NewTran Solutions
              Improving Transportation Systems

Projects

NewTran's engineering staff has participated as either project engineers, project managers or both on the following projects:

Roadway & Bridge (not complete listing)

 

US 270, Latimer County, Oklahoma: This project started at the west edge of Red Oak, Oklahoma and extended west 5.89 miles.  The project scope was to add shoulders and resurface the existing two-lane roadway.  Project development included an environmental study, geotechnical investigation, roadway & bridge design, right-of-way acquisition and utility relocations.  The project development team included seven consulting firms.  A key design element was the analysis and correction of a flood prone area which required the replacement of an existing railroad culvert adjacent to the highway.  The existing double four by four masonry structure was replaced with a double eight by five pre-cast reinforced concrete box.  The railroad allowed one week for the contractor to replace the existing structure and get the railroad line operational.  The project required three property acquisitions and five utility relocations.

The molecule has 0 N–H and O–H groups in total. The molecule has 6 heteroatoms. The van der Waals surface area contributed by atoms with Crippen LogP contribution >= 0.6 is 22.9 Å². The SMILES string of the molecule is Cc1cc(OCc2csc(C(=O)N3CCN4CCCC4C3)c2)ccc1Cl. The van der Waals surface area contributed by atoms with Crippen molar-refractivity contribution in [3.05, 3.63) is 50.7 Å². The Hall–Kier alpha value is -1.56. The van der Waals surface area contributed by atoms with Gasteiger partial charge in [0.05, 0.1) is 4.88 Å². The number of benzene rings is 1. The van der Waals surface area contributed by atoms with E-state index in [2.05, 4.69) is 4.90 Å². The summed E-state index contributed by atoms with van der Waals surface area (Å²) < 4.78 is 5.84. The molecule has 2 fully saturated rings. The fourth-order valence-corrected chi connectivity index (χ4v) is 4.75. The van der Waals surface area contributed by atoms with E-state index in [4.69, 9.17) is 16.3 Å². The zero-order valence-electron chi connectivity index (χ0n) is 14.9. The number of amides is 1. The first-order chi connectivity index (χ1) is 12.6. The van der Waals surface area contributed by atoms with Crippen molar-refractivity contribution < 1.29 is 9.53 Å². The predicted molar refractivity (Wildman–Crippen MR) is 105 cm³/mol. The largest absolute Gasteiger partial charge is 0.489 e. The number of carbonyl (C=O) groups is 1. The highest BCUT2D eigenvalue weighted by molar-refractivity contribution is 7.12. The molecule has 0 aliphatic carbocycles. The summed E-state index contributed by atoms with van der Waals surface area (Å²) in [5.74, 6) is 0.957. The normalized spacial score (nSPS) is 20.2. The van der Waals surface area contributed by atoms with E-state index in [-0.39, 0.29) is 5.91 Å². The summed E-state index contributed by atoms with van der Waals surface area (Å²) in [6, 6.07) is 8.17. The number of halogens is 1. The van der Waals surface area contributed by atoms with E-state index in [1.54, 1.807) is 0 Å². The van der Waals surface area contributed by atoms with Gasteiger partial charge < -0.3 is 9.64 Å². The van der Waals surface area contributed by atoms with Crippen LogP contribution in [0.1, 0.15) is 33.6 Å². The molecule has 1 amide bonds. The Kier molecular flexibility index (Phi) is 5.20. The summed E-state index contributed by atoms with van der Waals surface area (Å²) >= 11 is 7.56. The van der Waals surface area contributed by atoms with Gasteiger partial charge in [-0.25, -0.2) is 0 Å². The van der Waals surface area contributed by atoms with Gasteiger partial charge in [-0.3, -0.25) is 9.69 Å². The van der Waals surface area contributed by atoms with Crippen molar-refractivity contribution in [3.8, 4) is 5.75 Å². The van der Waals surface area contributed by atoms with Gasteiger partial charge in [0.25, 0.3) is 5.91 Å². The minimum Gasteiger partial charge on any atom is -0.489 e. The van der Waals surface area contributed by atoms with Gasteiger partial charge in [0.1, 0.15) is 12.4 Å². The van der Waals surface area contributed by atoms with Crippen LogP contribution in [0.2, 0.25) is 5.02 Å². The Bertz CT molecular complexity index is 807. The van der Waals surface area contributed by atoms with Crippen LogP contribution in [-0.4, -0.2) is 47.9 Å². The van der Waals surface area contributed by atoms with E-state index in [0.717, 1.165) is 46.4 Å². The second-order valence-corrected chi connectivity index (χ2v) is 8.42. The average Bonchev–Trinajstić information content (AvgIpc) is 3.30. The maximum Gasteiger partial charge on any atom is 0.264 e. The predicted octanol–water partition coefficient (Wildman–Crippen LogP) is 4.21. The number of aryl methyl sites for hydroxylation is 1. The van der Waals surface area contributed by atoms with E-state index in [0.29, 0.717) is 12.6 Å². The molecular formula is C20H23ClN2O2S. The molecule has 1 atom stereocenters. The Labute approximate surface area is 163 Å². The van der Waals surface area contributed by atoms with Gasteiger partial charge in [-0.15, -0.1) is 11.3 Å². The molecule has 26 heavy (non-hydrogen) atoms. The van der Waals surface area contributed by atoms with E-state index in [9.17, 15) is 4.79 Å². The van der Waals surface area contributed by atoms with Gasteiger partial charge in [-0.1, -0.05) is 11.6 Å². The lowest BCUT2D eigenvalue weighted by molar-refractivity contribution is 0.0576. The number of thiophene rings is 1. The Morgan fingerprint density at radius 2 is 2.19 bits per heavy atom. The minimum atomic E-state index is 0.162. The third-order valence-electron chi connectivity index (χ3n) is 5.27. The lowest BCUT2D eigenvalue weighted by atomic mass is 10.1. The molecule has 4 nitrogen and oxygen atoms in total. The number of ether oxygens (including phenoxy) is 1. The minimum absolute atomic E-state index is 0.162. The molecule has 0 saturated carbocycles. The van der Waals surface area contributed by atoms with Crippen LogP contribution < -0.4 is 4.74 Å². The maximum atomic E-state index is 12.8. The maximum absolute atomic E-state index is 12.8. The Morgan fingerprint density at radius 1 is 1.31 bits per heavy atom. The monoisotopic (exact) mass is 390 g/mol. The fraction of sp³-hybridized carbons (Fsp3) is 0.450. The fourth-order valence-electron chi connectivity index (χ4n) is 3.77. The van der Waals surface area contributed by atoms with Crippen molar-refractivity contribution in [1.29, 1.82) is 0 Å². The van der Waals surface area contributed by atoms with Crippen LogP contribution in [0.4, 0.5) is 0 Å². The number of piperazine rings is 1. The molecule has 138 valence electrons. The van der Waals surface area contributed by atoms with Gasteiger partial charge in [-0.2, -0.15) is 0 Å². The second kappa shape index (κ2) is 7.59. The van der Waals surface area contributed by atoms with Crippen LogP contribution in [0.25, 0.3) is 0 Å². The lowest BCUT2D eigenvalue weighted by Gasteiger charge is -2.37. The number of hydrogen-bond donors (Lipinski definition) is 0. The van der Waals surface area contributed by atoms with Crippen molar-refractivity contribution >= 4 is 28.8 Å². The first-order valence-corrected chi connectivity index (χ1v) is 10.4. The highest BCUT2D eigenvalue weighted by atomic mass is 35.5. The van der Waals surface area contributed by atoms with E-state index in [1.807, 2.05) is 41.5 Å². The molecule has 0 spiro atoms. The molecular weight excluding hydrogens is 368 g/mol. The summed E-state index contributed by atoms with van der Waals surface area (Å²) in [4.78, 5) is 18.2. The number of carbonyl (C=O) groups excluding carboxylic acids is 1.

SH 1/63, Pittsburg & Latimer Counties, Oklahoma: This project started at the junction of US-270 east of Hartshorne and extended east 4.91 miles.  The project scope was to widen and resurface the existing bi-directional facility, construct a new alignment to correct a substandard reverse curve condition, construct a new bridge, and widen an existing bridge class masonry box.  Project development included an environmental study, geotechnical investigation, roadway design, bridge design, right-of-way acquisition and utility relocations.  The project development team included six consulting firms.  Key design elements included a new alignment, which included a multi-span PC beam bridge over Gaines Creek, and the extension of a multi-cell masonry bridge box.  Archeological artifacts were discovered within the originally proposed Gaines Creek realignment corridor, which forced a significant design revision late in the detailed design phase.  An alternate alignment was developed and the project was let to construction ahead of schedule.  The project required twenty-five property acquisitions, three condemnations, and seven utility relocations.